Sunday, July 12, 2009

The Easiest Smart Grid Security Question to Answer

In a recent CSO magazine blog post titled "Hacking Power: Feds Promise Smart Grid Security" the author ponders:
... it remains to be seen if the new [NIST and FERC] specifications will be secure enough to stop the bad guys.
I don't want to be rude and mean no offense to the writer of an otherwise reasonable article. Yet though I hold no security patents, nor have ever written more than a few lines of Pascal in college, I nevertheless have plenty of experience to say with certainty:
Nothing remains to be seen. Specifications do not stop determined bad actors, on the Smart Grid or elsewhere.
Yet even more to the point: the question posed is not a useful line of inquiry. A more immediately practical exercise would be built around this idea: Despite the best efforts of standards bodies and technology providers, some, if not many, adversaries will successfully breach different lines of defense built into and around Smart Grid systems. Two questions worth asking, then, are:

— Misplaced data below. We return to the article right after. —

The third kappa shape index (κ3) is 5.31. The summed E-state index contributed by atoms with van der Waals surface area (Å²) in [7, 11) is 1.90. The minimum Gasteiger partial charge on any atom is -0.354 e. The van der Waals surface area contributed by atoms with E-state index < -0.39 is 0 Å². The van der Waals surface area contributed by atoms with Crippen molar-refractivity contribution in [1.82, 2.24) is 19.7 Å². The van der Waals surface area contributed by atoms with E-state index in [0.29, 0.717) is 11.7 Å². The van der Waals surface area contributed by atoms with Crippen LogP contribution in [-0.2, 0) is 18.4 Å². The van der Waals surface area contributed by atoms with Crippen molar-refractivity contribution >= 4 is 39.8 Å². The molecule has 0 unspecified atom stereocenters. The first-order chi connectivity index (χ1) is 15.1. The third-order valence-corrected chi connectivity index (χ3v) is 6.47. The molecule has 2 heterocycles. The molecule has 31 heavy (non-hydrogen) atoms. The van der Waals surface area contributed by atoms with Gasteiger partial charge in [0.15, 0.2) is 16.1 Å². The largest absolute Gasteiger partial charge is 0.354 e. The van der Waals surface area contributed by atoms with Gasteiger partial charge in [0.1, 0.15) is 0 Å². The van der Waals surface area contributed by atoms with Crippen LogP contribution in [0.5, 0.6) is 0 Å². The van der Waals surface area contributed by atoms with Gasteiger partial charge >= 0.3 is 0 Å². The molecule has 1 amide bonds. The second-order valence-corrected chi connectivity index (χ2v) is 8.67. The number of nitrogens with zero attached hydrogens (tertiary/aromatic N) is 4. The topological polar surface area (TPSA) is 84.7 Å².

1. How will the Smart Grid react? and,
  2. What kind of experience do we want these attackers to have?
I bet you know the answers already, but mine would likely include the following key words: for 1) "resiliency", "redundancy" ... and for 2) highly "constrained".

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